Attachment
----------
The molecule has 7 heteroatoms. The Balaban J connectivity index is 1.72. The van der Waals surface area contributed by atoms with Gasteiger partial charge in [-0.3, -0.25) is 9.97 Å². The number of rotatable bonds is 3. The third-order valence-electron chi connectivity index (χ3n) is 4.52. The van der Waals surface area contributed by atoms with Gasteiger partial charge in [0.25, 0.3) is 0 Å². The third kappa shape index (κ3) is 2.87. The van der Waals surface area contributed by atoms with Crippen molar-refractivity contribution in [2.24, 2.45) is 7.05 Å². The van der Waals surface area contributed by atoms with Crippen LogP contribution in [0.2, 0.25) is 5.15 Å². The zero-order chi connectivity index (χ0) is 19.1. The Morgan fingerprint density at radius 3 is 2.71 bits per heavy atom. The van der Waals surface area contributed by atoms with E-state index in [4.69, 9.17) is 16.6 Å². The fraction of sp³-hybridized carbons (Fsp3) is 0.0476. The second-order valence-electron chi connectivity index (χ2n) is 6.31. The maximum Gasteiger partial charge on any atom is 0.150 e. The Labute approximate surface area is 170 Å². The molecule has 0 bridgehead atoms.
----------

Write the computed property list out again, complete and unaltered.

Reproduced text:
The molecule has 7 heteroatoms. The Balaban J connectivity index is 1.72. The van der Waals surface area contributed by atoms with Gasteiger partial charge in [-0.3, -0.25) is 9.97 Å². The number of rotatable bonds is 3. The third-order valence-electron chi connectivity index (χ3n) is 4.52. The van der Waals surface area contributed by atoms with Gasteiger partial charge in [0.25, 0.3) is 0 Å². The third kappa shape index (κ3) is 2.87. The van der Waals surface area contributed by atoms with Crippen molar-refractivity contribution in [2.24, 2.45) is 7.05 Å². The van der Waals surface area contributed by atoms with Crippen LogP contribution in [0.2, 0.25) is 5.15 Å². The zero-order chi connectivity index (χ0) is 19.1. The Morgan fingerprint density at radius 3 is 2.71 bits per heavy atom. The van der Waals surface area contributed by atoms with E-state index in [4.69, 9.17) is 16.6 Å². The fraction of sp³-hybridized carbons (Fsp3) is 0.0476. The second-order valence-electron chi connectivity index (χ2n) is 6.31. The maximum Gasteiger partial charge on any atom is 0.150 e. The Labute approximate surface area is 170 Å². The molecule has 0 bridgehead atoms.